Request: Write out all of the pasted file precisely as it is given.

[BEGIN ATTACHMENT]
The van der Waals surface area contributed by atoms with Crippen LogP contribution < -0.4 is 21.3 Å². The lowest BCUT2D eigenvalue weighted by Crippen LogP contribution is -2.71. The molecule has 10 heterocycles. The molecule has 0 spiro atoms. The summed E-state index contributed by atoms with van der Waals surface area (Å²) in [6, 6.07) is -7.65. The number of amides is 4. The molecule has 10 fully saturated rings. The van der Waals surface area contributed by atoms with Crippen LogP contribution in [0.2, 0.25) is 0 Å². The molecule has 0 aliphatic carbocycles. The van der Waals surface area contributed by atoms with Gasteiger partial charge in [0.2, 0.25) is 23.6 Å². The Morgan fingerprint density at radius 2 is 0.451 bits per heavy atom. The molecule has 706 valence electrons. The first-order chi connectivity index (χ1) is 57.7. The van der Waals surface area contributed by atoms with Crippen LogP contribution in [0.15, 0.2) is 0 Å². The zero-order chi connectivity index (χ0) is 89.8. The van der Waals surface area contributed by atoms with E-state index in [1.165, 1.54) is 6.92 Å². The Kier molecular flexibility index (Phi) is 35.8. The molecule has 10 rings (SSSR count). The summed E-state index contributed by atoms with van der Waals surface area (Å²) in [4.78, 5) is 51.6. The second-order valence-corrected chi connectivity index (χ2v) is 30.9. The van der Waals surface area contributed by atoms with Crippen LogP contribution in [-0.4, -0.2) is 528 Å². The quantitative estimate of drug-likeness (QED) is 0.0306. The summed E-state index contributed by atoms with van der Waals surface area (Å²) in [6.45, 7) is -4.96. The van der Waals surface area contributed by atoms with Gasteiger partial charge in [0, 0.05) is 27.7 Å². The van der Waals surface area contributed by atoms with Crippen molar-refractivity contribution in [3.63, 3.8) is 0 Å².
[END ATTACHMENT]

The van der Waals surface area contributed by atoms with Crippen LogP contribution < -0.4 is 21.3 Å². The lowest BCUT2D eigenvalue weighted by Crippen LogP contribution is -2.71. The molecule has 10 heterocycles. The molecule has 0 spiro atoms. The summed E-state index contributed by atoms with van der Waals surface area (Å²) in [6, 6.07) is -7.65. The number of amides is 4. The molecule has 10 fully saturated rings. The van der Waals surface area contributed by atoms with Crippen LogP contribution in [0.2, 0.25) is 0 Å². The molecule has 0 aliphatic carbocycles. The van der Waals surface area contributed by atoms with Gasteiger partial charge in [0.2, 0.25) is 23.6 Å². The Morgan fingerprint density at radius 2 is 0.451 bits per heavy atom. The molecule has 706 valence electrons. The first-order chi connectivity index (χ1) is 57.7. The van der Waals surface area contributed by atoms with Crippen LogP contribution in [0.15, 0.2) is 0 Å². The zero-order chi connectivity index (χ0) is 89.8. The van der Waals surface area contributed by atoms with E-state index in [1.165, 1.54) is 6.92 Å². The Kier molecular flexibility index (Phi) is 35.8. The molecule has 10 rings (SSSR count). The summed E-state index contributed by atoms with van der Waals surface area (Å²) in [4.78, 5) is 51.6. The second-order valence-corrected chi connectivity index (χ2v) is 30.9. The van der Waals surface area contributed by atoms with Crippen LogP contribution in [-0.4, -0.2) is 528 Å². The quantitative estimate of drug-likeness (QED) is 0.0306. The summed E-state index contributed by atoms with van der Waals surface area (Å²) in [6.45, 7) is -4.96. The van der Waals surface area contributed by atoms with Gasteiger partial charge in [0, 0.05) is 27.7 Å². The van der Waals surface area contributed by atoms with Crippen molar-refractivity contribution in [3.63, 3.8) is 0 Å².